TABLE I______________________________________ Polymer Mg, Turbidity (NTU)Example wt. % ppm as CACO3 10 min. 20 min.______________________________________A 0 0 113 118B 0 100 9 77C 1.5 0 30 311 1.5 100 0.4 0.5______________________________________
The results of Table I show that not only do magnesium and the polymeric polycarboxylate each separately reduce turbidity substantially after 10 and 20 min., but that the presence of both magnesium and polymeric polycarboxylate reduce the turbidity still further to a degree which could not have been predicted from the separate effects of the magnesium and polymer, i.e., the two additives together result in a synergistic effect.
In Comparative Example D, the procedure of Comparative Example B was followed utilizing 150 ppm of calcium and varying amounts of magnesium. The results are shown in Table II.
TABLE II______________________________________Mg present, Ca/Mg Turbidity (NTU)ppm as CaCO3 molar ratio 10 min 20 min______________________________________ 0 -- 192 -- 50 3/1 157 176 75 2/1 159 172100 1.5/1 128 170125 1.2/1 26 138150 1/1 31 69175 1.5/1.75 20 109200 1.5/2 86 177______________________________________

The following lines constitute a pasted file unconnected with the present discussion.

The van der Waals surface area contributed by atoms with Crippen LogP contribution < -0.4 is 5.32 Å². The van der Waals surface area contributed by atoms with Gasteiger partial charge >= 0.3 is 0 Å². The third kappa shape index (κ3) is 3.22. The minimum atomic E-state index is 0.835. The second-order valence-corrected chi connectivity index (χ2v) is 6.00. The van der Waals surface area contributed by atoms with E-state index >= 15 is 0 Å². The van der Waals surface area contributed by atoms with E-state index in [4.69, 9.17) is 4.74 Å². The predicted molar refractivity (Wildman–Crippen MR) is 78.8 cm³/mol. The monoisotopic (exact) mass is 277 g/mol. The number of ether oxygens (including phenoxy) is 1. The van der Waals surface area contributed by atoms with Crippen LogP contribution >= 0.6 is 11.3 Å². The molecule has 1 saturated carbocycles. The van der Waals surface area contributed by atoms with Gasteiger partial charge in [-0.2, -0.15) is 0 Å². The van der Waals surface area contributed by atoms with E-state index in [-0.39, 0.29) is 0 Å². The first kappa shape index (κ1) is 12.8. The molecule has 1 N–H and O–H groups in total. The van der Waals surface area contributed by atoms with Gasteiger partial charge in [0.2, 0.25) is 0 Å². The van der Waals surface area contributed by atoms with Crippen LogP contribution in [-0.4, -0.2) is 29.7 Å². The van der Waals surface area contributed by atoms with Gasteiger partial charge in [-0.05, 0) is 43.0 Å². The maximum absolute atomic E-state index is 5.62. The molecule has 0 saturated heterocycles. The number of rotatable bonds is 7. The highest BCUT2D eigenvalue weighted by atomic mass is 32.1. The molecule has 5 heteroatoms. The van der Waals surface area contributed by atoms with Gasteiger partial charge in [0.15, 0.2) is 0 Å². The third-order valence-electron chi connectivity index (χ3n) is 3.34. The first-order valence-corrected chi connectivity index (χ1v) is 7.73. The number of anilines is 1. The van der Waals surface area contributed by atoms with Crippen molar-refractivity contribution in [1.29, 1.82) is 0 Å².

The results of Table II show that at 150 ppm of Ca, the turbidity is decreased by the presence of 50 to 200 ppm of Mg corresponding to a Ca/Mg ratio of from above 3/1 to 1.5/2 after 10 min. of contact between the calcium hardness solution and the detergent solution, while after 20 min. of contact, the turbidity is decreased at a Ca/Mg ratio of from 3/1 to 1.5/1.75.
In Example 2, the procedure of Comparative Example D was followed except that 1.5 wt. % of the polymer utilized in Example 1 was present in each combined solution. The results are shown in Table III.
TABLE III______________________________________Mg, ppm Ca/Mg, Turbidity (NTU)(as CaCO3) Molar Ratio 10 min. 20 min.______________________________________ 0 -- 182 193 50 3/1 193 205 75 2/1 93 117100 1.5/1 1 22125 1.2/1 4 3150 1.0/1 9 8175 1/1.2 14 15200 1/1.3 20 24______________________________________